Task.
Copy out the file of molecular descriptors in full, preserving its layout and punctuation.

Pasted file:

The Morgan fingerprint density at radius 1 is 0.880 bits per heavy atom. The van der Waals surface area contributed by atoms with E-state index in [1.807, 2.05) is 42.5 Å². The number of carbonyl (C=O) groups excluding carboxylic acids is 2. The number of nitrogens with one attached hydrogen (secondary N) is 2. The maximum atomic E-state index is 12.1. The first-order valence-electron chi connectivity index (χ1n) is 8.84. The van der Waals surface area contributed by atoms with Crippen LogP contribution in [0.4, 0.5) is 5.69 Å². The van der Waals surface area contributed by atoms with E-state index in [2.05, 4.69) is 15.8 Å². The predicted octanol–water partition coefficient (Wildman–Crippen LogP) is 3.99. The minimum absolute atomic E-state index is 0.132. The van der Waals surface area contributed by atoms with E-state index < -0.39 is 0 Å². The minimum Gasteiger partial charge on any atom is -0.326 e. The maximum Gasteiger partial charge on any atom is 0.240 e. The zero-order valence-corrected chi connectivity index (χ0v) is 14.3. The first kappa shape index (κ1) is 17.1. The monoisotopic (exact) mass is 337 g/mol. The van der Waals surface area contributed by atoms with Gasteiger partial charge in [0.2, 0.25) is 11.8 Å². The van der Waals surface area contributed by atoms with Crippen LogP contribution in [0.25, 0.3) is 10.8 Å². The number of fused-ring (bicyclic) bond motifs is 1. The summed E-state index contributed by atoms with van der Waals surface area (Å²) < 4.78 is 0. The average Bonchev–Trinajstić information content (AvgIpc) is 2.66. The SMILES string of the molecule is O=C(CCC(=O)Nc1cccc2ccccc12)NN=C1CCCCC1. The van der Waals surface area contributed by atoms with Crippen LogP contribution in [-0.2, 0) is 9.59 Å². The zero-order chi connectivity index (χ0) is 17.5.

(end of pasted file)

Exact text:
The Morgan fingerprint density at radius 1 is 0.880 bits per heavy atom. The van der Waals surface area contributed by atoms with E-state index in [1.807, 2.05) is 42.5 Å². The number of carbonyl (C=O) groups excluding carboxylic acids is 2. The number of nitrogens with one attached hydrogen (secondary N) is 2. The maximum atomic E-state index is 12.1. The first-order valence-electron chi connectivity index (χ1n) is 8.84. The van der Waals surface area contributed by atoms with Crippen LogP contribution in [0.4, 0.5) is 5.69 Å². The van der Waals surface area contributed by atoms with E-state index in [2.05, 4.69) is 15.8 Å². The predicted octanol–water partition coefficient (Wildman–Crippen LogP) is 3.99. The minimum absolute atomic E-state index is 0.132. The van der Waals surface area contributed by atoms with E-state index < -0.39 is 0 Å². The minimum Gasteiger partial charge on any atom is -0.326 e. The maximum Gasteiger partial charge on any atom is 0.240 e. The zero-order valence-corrected chi connectivity index (χ0v) is 14.3. The first kappa shape index (κ1) is 17.1. The monoisotopic (exact) mass is 337 g/mol. The van der Waals surface area contributed by atoms with Gasteiger partial charge in [0.2, 0.25) is 11.8 Å². The van der Waals surface area contributed by atoms with Crippen LogP contribution in [0.25, 0.3) is 10.8 Å². The number of fused-ring (bicyclic) bond motifs is 1. The summed E-state index contributed by atoms with van der Waals surface area (Å²) < 4.78 is 0. The average Bonchev–Trinajstić information content (AvgIpc) is 2.66. The SMILES string of the molecule is O=C(CCC(=O)Nc1cccc2ccccc12)NN=C1CCCCC1. The van der Waals surface area contributed by atoms with Crippen LogP contribution in [-0.2, 0) is 9.59 Å². The zero-order chi connectivity index (χ0) is 17.5.